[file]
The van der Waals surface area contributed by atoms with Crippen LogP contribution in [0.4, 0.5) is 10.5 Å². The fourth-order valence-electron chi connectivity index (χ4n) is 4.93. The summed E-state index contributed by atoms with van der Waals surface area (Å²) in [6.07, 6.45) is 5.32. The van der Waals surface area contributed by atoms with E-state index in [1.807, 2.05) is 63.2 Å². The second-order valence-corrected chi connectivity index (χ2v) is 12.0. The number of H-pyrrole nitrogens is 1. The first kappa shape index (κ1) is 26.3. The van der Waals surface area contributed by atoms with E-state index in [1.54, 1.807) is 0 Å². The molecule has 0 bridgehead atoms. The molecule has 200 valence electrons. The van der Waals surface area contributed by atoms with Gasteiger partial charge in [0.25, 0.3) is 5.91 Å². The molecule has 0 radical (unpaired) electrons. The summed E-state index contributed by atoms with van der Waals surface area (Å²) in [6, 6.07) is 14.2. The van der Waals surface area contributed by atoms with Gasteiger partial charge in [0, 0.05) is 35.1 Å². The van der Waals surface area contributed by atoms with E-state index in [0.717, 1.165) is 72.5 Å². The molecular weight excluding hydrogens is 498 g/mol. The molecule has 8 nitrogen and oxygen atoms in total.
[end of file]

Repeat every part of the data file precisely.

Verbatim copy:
The van der Waals surface area contributed by atoms with Crippen LogP contribution in [0.4, 0.5) is 10.5 Å². The fourth-order valence-electron chi connectivity index (χ4n) is 4.93. The summed E-state index contributed by atoms with van der Waals surface area (Å²) in [6.07, 6.45) is 5.32. The van der Waals surface area contributed by atoms with E-state index in [1.807, 2.05) is 63.2 Å². The second-order valence-corrected chi connectivity index (χ2v) is 12.0. The number of H-pyrrole nitrogens is 1. The first kappa shape index (κ1) is 26.3. The van der Waals surface area contributed by atoms with E-state index in [1.54, 1.807) is 0 Å². The molecule has 0 bridgehead atoms. The molecule has 200 valence electrons. The van der Waals surface area contributed by atoms with Gasteiger partial charge in [0.25, 0.3) is 5.91 Å². The molecule has 0 radical (unpaired) electrons. The summed E-state index contributed by atoms with van der Waals surface area (Å²) in [6, 6.07) is 14.2. The van der Waals surface area contributed by atoms with Gasteiger partial charge in [0, 0.05) is 35.1 Å². The van der Waals surface area contributed by atoms with E-state index in [0.717, 1.165) is 72.5 Å². The molecular weight excluding hydrogens is 498 g/mol. The molecule has 8 nitrogen and oxygen atoms in total.